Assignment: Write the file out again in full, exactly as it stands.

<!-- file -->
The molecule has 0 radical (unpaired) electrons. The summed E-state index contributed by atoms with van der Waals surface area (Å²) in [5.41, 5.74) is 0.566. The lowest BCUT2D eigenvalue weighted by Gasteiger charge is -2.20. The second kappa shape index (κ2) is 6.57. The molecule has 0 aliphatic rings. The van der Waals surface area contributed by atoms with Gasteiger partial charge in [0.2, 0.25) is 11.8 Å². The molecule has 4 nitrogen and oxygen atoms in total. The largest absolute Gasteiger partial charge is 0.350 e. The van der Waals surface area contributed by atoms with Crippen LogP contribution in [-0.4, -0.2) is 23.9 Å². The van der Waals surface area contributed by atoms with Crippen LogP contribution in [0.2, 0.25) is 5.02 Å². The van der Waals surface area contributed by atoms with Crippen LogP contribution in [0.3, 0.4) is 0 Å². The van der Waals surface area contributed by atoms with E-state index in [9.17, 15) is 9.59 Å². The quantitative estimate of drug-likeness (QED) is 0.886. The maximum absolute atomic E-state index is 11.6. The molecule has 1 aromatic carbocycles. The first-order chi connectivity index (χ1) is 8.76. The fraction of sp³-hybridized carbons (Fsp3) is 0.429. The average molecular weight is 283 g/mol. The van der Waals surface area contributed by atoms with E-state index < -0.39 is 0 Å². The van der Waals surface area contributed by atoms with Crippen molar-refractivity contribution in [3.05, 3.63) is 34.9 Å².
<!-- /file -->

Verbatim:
The molecule has 0 radical (unpaired) electrons. The summed E-state index contributed by atoms with van der Waals surface area (Å²) in [5.41, 5.74) is 0.566. The lowest BCUT2D eigenvalue weighted by Gasteiger charge is -2.20. The second kappa shape index (κ2) is 6.57. The molecule has 0 aliphatic rings. The van der Waals surface area contributed by atoms with Gasteiger partial charge in [0.2, 0.25) is 11.8 Å². The molecule has 4 nitrogen and oxygen atoms in total. The largest absolute Gasteiger partial charge is 0.350 e. The van der Waals surface area contributed by atoms with Crippen LogP contribution in [-0.4, -0.2) is 23.9 Å². The van der Waals surface area contributed by atoms with Crippen LogP contribution in [0.2, 0.25) is 5.02 Å². The van der Waals surface area contributed by atoms with Crippen LogP contribution in [0.3, 0.4) is 0 Å². The van der Waals surface area contributed by atoms with E-state index in [9.17, 15) is 9.59 Å². The quantitative estimate of drug-likeness (QED) is 0.886. The maximum absolute atomic E-state index is 11.6. The molecule has 1 aromatic carbocycles. The first-order chi connectivity index (χ1) is 8.76. The fraction of sp³-hybridized carbons (Fsp3) is 0.429. The average molecular weight is 283 g/mol. The van der Waals surface area contributed by atoms with E-state index < -0.39 is 0 Å². The van der Waals surface area contributed by atoms with Crippen molar-refractivity contribution in [3.05, 3.63) is 34.9 Å².